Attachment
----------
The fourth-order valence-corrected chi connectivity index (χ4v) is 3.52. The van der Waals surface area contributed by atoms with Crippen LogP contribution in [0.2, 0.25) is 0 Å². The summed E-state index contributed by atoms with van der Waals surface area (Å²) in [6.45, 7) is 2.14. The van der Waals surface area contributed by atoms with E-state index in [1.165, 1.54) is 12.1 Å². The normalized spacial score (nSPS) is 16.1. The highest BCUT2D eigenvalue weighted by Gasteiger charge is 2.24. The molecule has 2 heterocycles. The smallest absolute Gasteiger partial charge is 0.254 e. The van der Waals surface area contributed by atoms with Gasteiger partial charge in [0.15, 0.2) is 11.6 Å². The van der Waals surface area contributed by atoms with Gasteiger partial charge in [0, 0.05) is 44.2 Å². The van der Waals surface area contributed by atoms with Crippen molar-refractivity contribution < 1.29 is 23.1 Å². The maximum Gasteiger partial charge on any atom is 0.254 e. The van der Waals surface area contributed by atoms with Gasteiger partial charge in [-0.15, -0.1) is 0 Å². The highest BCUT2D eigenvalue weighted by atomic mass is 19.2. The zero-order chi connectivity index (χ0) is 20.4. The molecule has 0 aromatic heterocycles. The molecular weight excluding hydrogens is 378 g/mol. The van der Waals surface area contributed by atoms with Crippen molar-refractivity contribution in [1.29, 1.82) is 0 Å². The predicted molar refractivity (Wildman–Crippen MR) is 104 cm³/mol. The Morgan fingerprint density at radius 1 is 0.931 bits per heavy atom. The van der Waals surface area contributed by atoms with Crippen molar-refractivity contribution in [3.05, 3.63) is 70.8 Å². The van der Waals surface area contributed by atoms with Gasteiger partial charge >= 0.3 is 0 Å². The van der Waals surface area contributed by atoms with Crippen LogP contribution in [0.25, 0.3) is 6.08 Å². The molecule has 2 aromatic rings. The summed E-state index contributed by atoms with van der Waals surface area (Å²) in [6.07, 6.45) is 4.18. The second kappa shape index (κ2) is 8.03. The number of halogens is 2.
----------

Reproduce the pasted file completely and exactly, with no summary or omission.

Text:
The fourth-order valence-corrected chi connectivity index (χ4v) is 3.52. The van der Waals surface area contributed by atoms with Crippen LogP contribution in [0.2, 0.25) is 0 Å². The summed E-state index contributed by atoms with van der Waals surface area (Å²) in [6.45, 7) is 2.14. The van der Waals surface area contributed by atoms with E-state index in [1.165, 1.54) is 12.1 Å². The normalized spacial score (nSPS) is 16.1. The highest BCUT2D eigenvalue weighted by Gasteiger charge is 2.24. The molecule has 2 heterocycles. The smallest absolute Gasteiger partial charge is 0.254 e. The van der Waals surface area contributed by atoms with Gasteiger partial charge in [0.15, 0.2) is 11.6 Å². The van der Waals surface area contributed by atoms with Gasteiger partial charge in [0, 0.05) is 44.2 Å². The van der Waals surface area contributed by atoms with Crippen molar-refractivity contribution < 1.29 is 23.1 Å². The maximum Gasteiger partial charge on any atom is 0.254 e. The van der Waals surface area contributed by atoms with Gasteiger partial charge in [-0.15, -0.1) is 0 Å². The highest BCUT2D eigenvalue weighted by atomic mass is 19.2. The zero-order chi connectivity index (χ0) is 20.4. The molecule has 0 aromatic heterocycles. The molecular weight excluding hydrogens is 378 g/mol. The van der Waals surface area contributed by atoms with Crippen molar-refractivity contribution in [1.29, 1.82) is 0 Å². The predicted molar refractivity (Wildman–Crippen MR) is 104 cm³/mol. The Morgan fingerprint density at radius 1 is 0.931 bits per heavy atom. The van der Waals surface area contributed by atoms with Crippen molar-refractivity contribution in [3.05, 3.63) is 70.8 Å². The van der Waals surface area contributed by atoms with Gasteiger partial charge >= 0.3 is 0 Å². The van der Waals surface area contributed by atoms with Crippen LogP contribution in [0.25, 0.3) is 6.08 Å². The molecule has 2 aromatic rings. The summed E-state index contributed by atoms with van der Waals surface area (Å²) in [6.07, 6.45) is 4.18. The second kappa shape index (κ2) is 8.03. The number of halogens is 2.